The Peach, plump and ripe, brings us excellent fare, Let the Nectarine, too, in this eulogy share - Their flavour how grateful - their juices bow fine, Unequall'd in taste by the fruit of the vine.

Finish all that remains to be done of summer pruning of all trained fruit trees and vines, as in the last two months; destroy all irregular and unnecessary after-shoots, and train in a requisite supply of well-situated shoots, for bearers next year, 48 and 86.

Examine the fruit trees that were inoculated last month, and wherever a bud has failed, insert another upon the smooth part of the bark. Budding generally succeeds well if done by the middle of this month, 26.

Keep Raspberry beds clear of all straggling suckers; tie up such shoots as are adapted for next year's bearers to neat stakes, and keep the ground clear of weeds, 134.

Strawberry beds should be kept clear of weeds, and the runners may be taken from some kinds to make new plantations with, 137.

If dry weather prevail, as is generally the case at this season, hoe frequently between such young trees, shrubs, etc, in the nursery beds, as are well rooted; and water those which were recently transplanted.

As numerous species of insects are engendered by the excessive heat which generally prevails at this season of the year, efforts should be made to destroy them. By a general search every morning and evening, the increase of some species may be checked, and by perseverance, they may be totally eradicated. See pages from 18 to 21 of the first part, and pages 13, 30, 84 and 156 of the third part, for directions how to proceed.

Many of those reptiles that take up their abode in the earth may be annoyed by frequent sowings of compost over the surface of the land. The various kinds of bitter and acrid substances recommended in the chapter containing 'Observations on Insects and the Diseases of Fruit Trees,' page 13, are not only adapted to the destruction of insects, but the use of them in this way, will produce an incalculable benefit to the land, and in many cases preclude the necessity of using any other manure.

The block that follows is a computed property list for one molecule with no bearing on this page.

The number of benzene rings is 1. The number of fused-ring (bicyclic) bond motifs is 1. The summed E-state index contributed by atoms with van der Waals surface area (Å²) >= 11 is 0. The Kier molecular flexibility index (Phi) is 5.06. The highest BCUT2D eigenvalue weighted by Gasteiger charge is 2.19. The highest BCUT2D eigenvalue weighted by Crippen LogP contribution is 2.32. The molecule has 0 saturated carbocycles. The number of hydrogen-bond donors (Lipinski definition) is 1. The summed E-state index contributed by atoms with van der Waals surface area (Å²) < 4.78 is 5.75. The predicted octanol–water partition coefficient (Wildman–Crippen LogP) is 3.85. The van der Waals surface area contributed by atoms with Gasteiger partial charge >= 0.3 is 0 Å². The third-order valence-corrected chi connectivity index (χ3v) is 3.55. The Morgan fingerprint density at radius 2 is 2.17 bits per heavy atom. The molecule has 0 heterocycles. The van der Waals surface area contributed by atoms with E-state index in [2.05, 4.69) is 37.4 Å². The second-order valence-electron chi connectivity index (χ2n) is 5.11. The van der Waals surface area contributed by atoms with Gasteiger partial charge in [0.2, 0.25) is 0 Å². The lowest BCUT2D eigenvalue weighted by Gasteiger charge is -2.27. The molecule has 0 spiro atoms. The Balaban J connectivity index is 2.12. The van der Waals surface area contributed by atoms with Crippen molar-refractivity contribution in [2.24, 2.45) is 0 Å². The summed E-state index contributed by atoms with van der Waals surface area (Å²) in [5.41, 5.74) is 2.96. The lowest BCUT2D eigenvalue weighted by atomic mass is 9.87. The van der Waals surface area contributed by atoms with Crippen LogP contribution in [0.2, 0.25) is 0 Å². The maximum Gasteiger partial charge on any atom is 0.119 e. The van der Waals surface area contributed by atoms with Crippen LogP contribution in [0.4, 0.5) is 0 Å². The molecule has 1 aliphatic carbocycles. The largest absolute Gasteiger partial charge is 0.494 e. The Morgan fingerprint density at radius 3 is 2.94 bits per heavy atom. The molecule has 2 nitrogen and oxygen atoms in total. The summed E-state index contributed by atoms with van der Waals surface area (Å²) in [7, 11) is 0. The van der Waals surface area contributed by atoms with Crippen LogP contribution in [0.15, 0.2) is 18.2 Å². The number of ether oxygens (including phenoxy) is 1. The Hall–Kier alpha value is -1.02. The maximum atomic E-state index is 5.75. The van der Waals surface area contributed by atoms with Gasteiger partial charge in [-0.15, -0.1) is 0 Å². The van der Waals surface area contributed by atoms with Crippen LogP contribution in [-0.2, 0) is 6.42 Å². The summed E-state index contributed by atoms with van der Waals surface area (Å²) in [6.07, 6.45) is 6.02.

The ingredients alluded to consist of ashes, charcoal dust, plaster of Paris, tobacco dust, lime, salt, soot, pepper, potash, saltpetre, snuff, and sulphur. The proportions may be as follows: Of the first four articles, half a bushel of each; of the next three, a peck of each; and of the last five, say one pound of each; which will make together three bushels of compost.

As all land possesses inorganic matter, which contains more or less of the elements comprised in the above remedies, and as some land contains more of one element than another, a judicious choice may be made from the above list, with a view to suit all the various kinds of soil; thus, in locations open to sea breezes, which replenish the earth with salt", that article may be dispensed with, and another substituted; and on land which is not susceptible of being improved by lime, perhaps the salt may be beneficial; but it is presumed that in most cases a compost made of all, or as many of the different articles as are attainable, would produce a lasting benefit to land in general, by sowing, say at the rate of a bushel per acre, once a week, at those seasons of the year when it will avail most in the destruction of reptiles and insects; and as the primary object of using the compost is to prevent our fruits from being destroyed, it would prove most effectual if sown out of a wagon, from which, in passing between the trees, the leaves could bo dusted. See pages 19, 89 and 104, of the first part.